The new Audi TT RS is like a soap star suddenly demanding to be taking seriously as an actress. At £50k list, it’s more expensive than a Porsche Cayman S. At a shocking £69k in the spec we tested, it’s almost as pricey as a 911 Carrera. And at 395bhp and 3.7sec to 62mph it’s got the legs on both.
Makes a proper noise too, a rich howl like a silky V6 with a gangsta rap swagger and its jeans halfway down its backside, courtesy of a turbocharged in-line five. Sweet irony, eh? The original Golf/A3-derived TT was everything that was good and bad about the late ‘90s platform-sharing boom. It gave us a stylish coupe Audi couldn’t have afforded to make otherwise. But every time you drove it you were reminded that it wasn’t really much more than a Golf. Now, when the car world is drowning in identikit turbo-four-powered engines, Audi defiantly delivers something mercifully different in the form of a coupe with an in-line five.
The last RS had five cylinders too, but this one is new. An all-alloy unit, it’s lighter to the tune of 26kg, which can only be good news given it’s slung out beyond the front wheels. Because the last TT RS was about as sharp as a prison steak knife. Pace, it had, but poise was always frustratingly greyed out on the configurator’s options list.
The new car feels instantly more entertaining, despite the 60:40 weight distribution. There’s the almost unstickable front-end grip you expect, but not the leaden steering that often comes with it. Brake-based torque vectoring helps deal with any looming understeer and the four-wheel drive system means traction is never an issue, even when you might like it to be, given the promise that it can send up to 100 percent of the engine’s mighty 354lb ft to the tail. If you were hoping Audi’s baby R8 might feel like, well, a baby R8, then you’re in for a disappointment. The RS doesn’t have that kind of adjustability. But if you want to get from here to there like a Roman road planner, regardless of the weather, this is a choice weapon.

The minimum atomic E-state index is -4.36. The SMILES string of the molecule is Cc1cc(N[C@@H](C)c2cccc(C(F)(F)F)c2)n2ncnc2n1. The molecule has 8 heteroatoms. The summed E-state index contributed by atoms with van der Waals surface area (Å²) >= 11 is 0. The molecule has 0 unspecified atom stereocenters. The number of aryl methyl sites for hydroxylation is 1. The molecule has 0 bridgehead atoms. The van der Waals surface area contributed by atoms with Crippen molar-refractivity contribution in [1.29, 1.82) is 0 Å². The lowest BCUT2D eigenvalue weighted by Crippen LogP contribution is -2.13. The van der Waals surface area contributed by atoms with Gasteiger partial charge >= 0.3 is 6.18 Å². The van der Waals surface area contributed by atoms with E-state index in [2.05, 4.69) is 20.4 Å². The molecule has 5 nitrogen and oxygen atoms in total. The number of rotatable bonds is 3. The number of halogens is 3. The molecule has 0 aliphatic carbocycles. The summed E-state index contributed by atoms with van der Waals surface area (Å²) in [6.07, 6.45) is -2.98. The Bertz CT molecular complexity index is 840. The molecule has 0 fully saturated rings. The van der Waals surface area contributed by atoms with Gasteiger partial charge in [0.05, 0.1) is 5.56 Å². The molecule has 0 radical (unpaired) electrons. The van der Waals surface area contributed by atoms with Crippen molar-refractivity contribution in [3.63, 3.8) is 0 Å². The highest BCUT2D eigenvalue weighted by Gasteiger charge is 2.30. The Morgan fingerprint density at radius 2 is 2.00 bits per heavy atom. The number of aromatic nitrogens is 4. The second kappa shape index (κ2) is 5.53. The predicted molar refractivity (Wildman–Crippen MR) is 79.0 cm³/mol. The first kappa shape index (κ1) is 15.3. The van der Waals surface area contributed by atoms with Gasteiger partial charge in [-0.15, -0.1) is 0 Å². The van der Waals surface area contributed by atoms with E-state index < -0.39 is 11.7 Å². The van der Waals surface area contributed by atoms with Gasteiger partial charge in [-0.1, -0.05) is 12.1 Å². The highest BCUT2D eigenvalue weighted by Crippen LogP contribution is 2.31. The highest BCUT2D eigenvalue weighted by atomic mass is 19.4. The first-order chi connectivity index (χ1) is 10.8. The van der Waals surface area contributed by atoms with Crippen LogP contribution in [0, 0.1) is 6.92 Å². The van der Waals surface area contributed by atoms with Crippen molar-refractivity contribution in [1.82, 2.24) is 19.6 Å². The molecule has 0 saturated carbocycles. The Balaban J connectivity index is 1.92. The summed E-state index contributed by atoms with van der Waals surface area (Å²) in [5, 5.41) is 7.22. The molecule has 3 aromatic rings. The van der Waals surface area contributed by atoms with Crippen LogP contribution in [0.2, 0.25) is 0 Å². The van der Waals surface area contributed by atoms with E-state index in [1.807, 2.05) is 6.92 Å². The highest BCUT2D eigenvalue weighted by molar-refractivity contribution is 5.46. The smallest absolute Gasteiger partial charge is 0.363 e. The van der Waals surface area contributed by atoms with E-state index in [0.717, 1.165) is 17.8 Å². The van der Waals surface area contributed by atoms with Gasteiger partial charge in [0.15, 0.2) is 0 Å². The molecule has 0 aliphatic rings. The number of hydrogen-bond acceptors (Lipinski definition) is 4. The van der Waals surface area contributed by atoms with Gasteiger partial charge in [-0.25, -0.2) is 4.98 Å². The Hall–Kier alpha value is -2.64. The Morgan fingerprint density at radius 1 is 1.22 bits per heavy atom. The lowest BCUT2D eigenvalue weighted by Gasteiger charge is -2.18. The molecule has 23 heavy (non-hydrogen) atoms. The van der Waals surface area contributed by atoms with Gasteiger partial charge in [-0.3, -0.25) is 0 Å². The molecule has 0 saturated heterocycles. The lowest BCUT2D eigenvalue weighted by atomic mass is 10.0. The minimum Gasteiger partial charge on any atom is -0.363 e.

And it’s as easy to drive as an A3. Audi’s dual-clutch transmission is standard, as is the excellent Virtual Cockpit digital instrument display, in this case featuring RS-specific info including tyre pressures. But if you want adaptive dampers, a sports exhaust that makes the most of that five-pot growl, clever 3D rear lamps, or even keyless entry, you’ll have to get ticking. There’s also a Roadster version, though that’ll add 90kg and relieve you of an additional £1750 and the coupe’s +2 rear seats.
A trademark honeycomb RS grille marks the hottest TT out from the front, as does a set of oval tailpipes at the rear, plus a fixed decklid spoiler that can be subbed for the retractable one found on the regular TT if you prefer a cleaner look. And that’s partly the RS’s undoing. This is still a TT, and punchy and personality laden as that five is, there’s no getting away from the fact that you could get most of the same experience from a visually similar car costing almost half as much. TT RS Mk2 has made a giant leap over the original – this time it’s great to drive, not just to look at - but this is not the TT’s sweetest spot.